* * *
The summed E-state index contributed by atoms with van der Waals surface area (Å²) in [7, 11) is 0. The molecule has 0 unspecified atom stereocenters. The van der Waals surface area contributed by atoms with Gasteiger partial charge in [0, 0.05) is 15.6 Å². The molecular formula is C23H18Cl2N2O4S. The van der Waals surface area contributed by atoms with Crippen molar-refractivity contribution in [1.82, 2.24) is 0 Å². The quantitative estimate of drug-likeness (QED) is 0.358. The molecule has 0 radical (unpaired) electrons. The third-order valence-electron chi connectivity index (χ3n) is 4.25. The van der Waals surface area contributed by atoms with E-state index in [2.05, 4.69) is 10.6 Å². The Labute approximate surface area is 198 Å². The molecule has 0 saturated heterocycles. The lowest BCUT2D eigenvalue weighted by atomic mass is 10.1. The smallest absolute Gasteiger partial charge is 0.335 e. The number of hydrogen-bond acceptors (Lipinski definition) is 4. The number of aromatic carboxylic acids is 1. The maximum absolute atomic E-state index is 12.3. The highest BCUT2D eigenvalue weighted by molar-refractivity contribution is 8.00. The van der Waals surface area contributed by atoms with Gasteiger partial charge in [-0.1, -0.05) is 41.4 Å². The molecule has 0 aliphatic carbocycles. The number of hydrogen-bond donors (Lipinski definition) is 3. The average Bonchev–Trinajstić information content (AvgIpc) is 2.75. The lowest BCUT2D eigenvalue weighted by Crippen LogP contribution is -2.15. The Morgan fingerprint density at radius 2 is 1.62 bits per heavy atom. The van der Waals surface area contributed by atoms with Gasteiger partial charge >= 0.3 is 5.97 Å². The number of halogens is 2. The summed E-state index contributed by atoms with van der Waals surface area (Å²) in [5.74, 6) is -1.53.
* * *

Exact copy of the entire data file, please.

The summed E-state index contributed by atoms with van der Waals surface area (Å²) in [7, 11) is 0. The molecule has 0 unspecified atom stereocenters. The van der Waals surface area contributed by atoms with Gasteiger partial charge in [0, 0.05) is 15.6 Å². The molecular formula is C23H18Cl2N2O4S. The van der Waals surface area contributed by atoms with Crippen molar-refractivity contribution in [1.82, 2.24) is 0 Å². The quantitative estimate of drug-likeness (QED) is 0.358. The molecule has 0 radical (unpaired) electrons. The third-order valence-electron chi connectivity index (χ3n) is 4.25. The van der Waals surface area contributed by atoms with E-state index in [2.05, 4.69) is 10.6 Å². The Labute approximate surface area is 198 Å². The molecule has 0 saturated heterocycles. The lowest BCUT2D eigenvalue weighted by atomic mass is 10.1. The smallest absolute Gasteiger partial charge is 0.335 e. The number of hydrogen-bond acceptors (Lipinski definition) is 4. The number of aromatic carboxylic acids is 1. The maximum absolute atomic E-state index is 12.3. The highest BCUT2D eigenvalue weighted by molar-refractivity contribution is 8.00. The van der Waals surface area contributed by atoms with Gasteiger partial charge in [-0.1, -0.05) is 41.4 Å². The molecule has 0 aliphatic carbocycles. The number of hydrogen-bond donors (Lipinski definition) is 3. The average Bonchev–Trinajstić information content (AvgIpc) is 2.75. The lowest BCUT2D eigenvalue weighted by Crippen LogP contribution is -2.15. The Morgan fingerprint density at radius 2 is 1.62 bits per heavy atom. The van der Waals surface area contributed by atoms with Gasteiger partial charge >= 0.3 is 5.97 Å². The number of halogens is 2. The summed E-state index contributed by atoms with van der Waals surface area (Å²) in [5.74, 6) is -1.53.